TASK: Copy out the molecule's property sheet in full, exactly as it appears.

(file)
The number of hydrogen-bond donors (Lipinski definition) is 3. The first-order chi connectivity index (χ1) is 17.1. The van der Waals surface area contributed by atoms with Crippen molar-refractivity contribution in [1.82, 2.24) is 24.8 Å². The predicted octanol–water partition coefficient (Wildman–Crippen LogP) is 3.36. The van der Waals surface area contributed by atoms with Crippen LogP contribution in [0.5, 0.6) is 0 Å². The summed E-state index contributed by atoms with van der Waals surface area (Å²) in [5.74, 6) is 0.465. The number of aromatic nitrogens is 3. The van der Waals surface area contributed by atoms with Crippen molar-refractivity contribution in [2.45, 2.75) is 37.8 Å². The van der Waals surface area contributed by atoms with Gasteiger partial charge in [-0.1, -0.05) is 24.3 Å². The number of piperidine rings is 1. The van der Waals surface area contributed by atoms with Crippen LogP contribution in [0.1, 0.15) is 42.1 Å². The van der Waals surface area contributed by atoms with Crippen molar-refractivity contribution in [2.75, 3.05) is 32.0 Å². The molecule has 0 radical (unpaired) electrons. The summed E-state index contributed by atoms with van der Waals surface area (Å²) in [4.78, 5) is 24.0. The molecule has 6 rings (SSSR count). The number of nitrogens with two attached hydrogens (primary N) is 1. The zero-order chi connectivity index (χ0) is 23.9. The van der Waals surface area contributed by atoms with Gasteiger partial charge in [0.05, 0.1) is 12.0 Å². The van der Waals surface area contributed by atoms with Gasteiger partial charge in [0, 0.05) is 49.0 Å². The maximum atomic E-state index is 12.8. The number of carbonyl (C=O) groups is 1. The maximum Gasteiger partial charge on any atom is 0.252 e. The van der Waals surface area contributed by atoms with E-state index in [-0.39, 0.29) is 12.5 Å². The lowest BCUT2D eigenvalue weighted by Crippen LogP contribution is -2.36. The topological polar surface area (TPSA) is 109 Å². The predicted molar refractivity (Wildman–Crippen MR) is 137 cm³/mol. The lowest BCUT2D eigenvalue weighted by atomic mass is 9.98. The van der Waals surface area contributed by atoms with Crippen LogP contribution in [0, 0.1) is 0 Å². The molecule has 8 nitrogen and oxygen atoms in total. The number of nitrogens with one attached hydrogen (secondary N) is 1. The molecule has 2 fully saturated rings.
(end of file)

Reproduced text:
The number of hydrogen-bond donors (Lipinski definition) is 3. The first-order chi connectivity index (χ1) is 17.1. The van der Waals surface area contributed by atoms with Crippen molar-refractivity contribution in [1.82, 2.24) is 24.8 Å². The predicted octanol–water partition coefficient (Wildman–Crippen LogP) is 3.36. The van der Waals surface area contributed by atoms with Crippen LogP contribution in [0.5, 0.6) is 0 Å². The summed E-state index contributed by atoms with van der Waals surface area (Å²) in [5.74, 6) is 0.465. The number of aromatic nitrogens is 3. The van der Waals surface area contributed by atoms with Crippen molar-refractivity contribution in [2.45, 2.75) is 37.8 Å². The van der Waals surface area contributed by atoms with Gasteiger partial charge in [-0.1, -0.05) is 24.3 Å². The number of piperidine rings is 1. The van der Waals surface area contributed by atoms with Crippen LogP contribution in [0.1, 0.15) is 42.1 Å². The van der Waals surface area contributed by atoms with Crippen molar-refractivity contribution in [2.75, 3.05) is 32.0 Å². The molecule has 0 radical (unpaired) electrons. The summed E-state index contributed by atoms with van der Waals surface area (Å²) in [4.78, 5) is 24.0. The molecule has 6 rings (SSSR count). The number of nitrogens with two attached hydrogens (primary N) is 1. The zero-order chi connectivity index (χ0) is 23.9. The van der Waals surface area contributed by atoms with Gasteiger partial charge in [0.05, 0.1) is 12.0 Å². The van der Waals surface area contributed by atoms with Gasteiger partial charge in [0, 0.05) is 49.0 Å². The maximum atomic E-state index is 12.8. The number of carbonyl (C=O) groups is 1. The maximum Gasteiger partial charge on any atom is 0.252 e. The van der Waals surface area contributed by atoms with E-state index in [-0.39, 0.29) is 12.5 Å². The lowest BCUT2D eigenvalue weighted by Crippen LogP contribution is -2.36. The topological polar surface area (TPSA) is 109 Å². The predicted molar refractivity (Wildman–Crippen MR) is 137 cm³/mol. The lowest BCUT2D eigenvalue weighted by atomic mass is 9.98. The van der Waals surface area contributed by atoms with Crippen LogP contribution in [0, 0.1) is 0 Å². The molecule has 8 nitrogen and oxygen atoms in total. The number of nitrogens with one attached hydrogen (secondary N) is 1. The molecule has 2 fully saturated rings.